I suppose the topic of climate change will always be polarizing. One side believes that fossil fuel consumption threatens our very existence while the other sees climate change as a huge scam that threatens to destroy economic progress. Of course there are many shades of gray between these extremes, but those with the most extremist views are generally the loudest voices.
Today I hope to engage some of those loud voices with a rational, fact-based discussion. CONTINUE»
Another Courageous Punt
I hadn’t planned to write yet another Keystone XL pipeline article, but I have gotten a lot of questions since the recent announcement by the Obama administration that they are still unable to make a decision on the project. I agree with the Washington Post’s assessment of the situation, that this is now into absurd territory.
At this point I don’t think the project will be approved by this Administration, although it could be approved by the next. I think this is a simple political calculation by President Obama, that by foot-dragging and delaying he is keeping his environmentalist allies at bay, but without all of the political fallout around Democratic Keystone XL supporters should he simply reject the pipeline.
This is one reason I would make a terrible president. I can’t play games like this. You make a decision. It can go one of two ways. You can say “I am going to make a stand along with my environmentalist allies who voted me into office and reject a continued expansion of fossil fuel infrastructure.” That would be a courageous stand, albeit one more steeped in symbolism than in measurable climate impact. More on that below. CONTINUE»
Sometimes the written word is easy to misinterpret. More than once I have written an article to find that some minor point I made became the focus, or that the point I was making was just lost. Most of the time that’s my fault, but sometimes it’s because an editor wanted to spice up the title and make it a bit more controversial. In that case, that can inflame the reader before they even begin to read, and they either make comments based on a misleading title, or they read the article with significant bias.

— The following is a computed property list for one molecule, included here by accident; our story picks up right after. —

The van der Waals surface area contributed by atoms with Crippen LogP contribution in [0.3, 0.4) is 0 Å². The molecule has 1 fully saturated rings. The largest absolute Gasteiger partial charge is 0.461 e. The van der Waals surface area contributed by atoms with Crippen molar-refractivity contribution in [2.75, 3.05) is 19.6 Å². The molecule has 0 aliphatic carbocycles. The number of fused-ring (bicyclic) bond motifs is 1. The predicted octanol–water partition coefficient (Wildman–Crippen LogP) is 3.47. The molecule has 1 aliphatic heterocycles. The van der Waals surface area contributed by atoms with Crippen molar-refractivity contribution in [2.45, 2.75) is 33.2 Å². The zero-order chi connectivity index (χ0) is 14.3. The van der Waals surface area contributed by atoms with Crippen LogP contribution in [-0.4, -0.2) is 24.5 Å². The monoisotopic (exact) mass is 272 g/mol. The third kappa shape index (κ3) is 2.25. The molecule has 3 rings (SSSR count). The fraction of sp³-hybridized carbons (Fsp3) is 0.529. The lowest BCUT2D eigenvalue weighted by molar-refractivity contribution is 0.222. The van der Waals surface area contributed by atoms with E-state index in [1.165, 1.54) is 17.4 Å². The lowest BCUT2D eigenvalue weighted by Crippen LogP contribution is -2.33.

I think there is a risk of misinterpretation with today’s article, so I want to spell out my intent up front. This should not be read as a defense of ExxonMobil or their business practices, because that’s not what it is. It’s an attempt to get the reader to understand how they think, and why they do some of the things they do. Importantly, you may not be able to understand their actions given your view of the world. It’s not because they are simply denying reality so they can keep making money, they just don’t see the same things you see. Here is my attempt to explain that.
A Carbon Asset Bubble?
The 2009 Copenhagen Accord on climate change stipulated that if the worst impacts of climate change are to be avoided, we have to stop taking fossil fuels from the ground and burning them. Doing so has been increasing the carbon dioxide in the atmosphere for the past two centuries. Former Vice President Al Gore has been but one high profile voice advocating for leaving those fossil fuels in the ground, which would create a big problem for fossil fuel companies whose value is based on their fossil fuel reserves. Gore outlined his position last year in a Wall Street Journal editorial The Coming Carbon Asset Bubble. CONTINUE»